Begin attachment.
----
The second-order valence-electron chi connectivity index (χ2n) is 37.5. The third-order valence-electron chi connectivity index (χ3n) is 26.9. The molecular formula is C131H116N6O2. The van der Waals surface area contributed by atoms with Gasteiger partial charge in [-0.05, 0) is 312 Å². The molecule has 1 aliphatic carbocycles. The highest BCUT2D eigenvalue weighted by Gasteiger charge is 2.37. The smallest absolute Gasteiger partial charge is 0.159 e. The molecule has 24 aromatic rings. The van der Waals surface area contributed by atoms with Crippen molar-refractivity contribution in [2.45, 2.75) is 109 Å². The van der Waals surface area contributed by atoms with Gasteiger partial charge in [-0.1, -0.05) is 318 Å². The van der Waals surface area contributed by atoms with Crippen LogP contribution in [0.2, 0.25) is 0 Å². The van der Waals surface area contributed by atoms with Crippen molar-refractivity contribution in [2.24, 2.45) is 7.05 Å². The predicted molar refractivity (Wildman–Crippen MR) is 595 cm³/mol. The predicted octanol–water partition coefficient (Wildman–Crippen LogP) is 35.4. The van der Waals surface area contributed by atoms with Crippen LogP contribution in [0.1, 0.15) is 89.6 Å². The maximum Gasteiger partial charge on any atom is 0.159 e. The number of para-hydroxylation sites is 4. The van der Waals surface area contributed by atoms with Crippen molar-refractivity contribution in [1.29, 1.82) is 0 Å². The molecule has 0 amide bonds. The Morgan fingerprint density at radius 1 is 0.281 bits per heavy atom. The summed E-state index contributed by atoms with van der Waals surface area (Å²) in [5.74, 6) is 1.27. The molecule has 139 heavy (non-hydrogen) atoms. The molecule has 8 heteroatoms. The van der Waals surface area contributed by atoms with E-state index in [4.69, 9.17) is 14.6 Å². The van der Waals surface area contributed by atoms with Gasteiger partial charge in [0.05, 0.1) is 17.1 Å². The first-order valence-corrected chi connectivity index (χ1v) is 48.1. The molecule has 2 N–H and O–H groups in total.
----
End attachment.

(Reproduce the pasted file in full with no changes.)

The second-order valence-electron chi connectivity index (χ2n) is 37.5. The third-order valence-electron chi connectivity index (χ3n) is 26.9. The molecular formula is C131H116N6O2. The van der Waals surface area contributed by atoms with Gasteiger partial charge in [-0.05, 0) is 312 Å². The molecule has 1 aliphatic carbocycles. The highest BCUT2D eigenvalue weighted by Gasteiger charge is 2.37. The smallest absolute Gasteiger partial charge is 0.159 e. The molecule has 24 aromatic rings. The van der Waals surface area contributed by atoms with Crippen molar-refractivity contribution in [2.45, 2.75) is 109 Å². The van der Waals surface area contributed by atoms with Gasteiger partial charge in [-0.1, -0.05) is 318 Å². The van der Waals surface area contributed by atoms with Crippen LogP contribution in [0.2, 0.25) is 0 Å². The van der Waals surface area contributed by atoms with Crippen molar-refractivity contribution in [2.24, 2.45) is 7.05 Å². The predicted molar refractivity (Wildman–Crippen MR) is 595 cm³/mol. The predicted octanol–water partition coefficient (Wildman–Crippen LogP) is 35.4. The van der Waals surface area contributed by atoms with Crippen LogP contribution in [0.1, 0.15) is 89.6 Å². The maximum Gasteiger partial charge on any atom is 0.159 e. The number of para-hydroxylation sites is 4. The van der Waals surface area contributed by atoms with Crippen molar-refractivity contribution in [1.29, 1.82) is 0 Å². The molecule has 0 amide bonds. The Morgan fingerprint density at radius 1 is 0.281 bits per heavy atom. The summed E-state index contributed by atoms with van der Waals surface area (Å²) in [5.74, 6) is 1.27. The molecule has 139 heavy (non-hydrogen) atoms. The molecule has 8 heteroatoms. The van der Waals surface area contributed by atoms with E-state index in [4.69, 9.17) is 14.6 Å². The van der Waals surface area contributed by atoms with Gasteiger partial charge in [0.05, 0.1) is 17.1 Å². The first-order valence-corrected chi connectivity index (χ1v) is 48.1. The molecule has 2 N–H and O–H groups in total.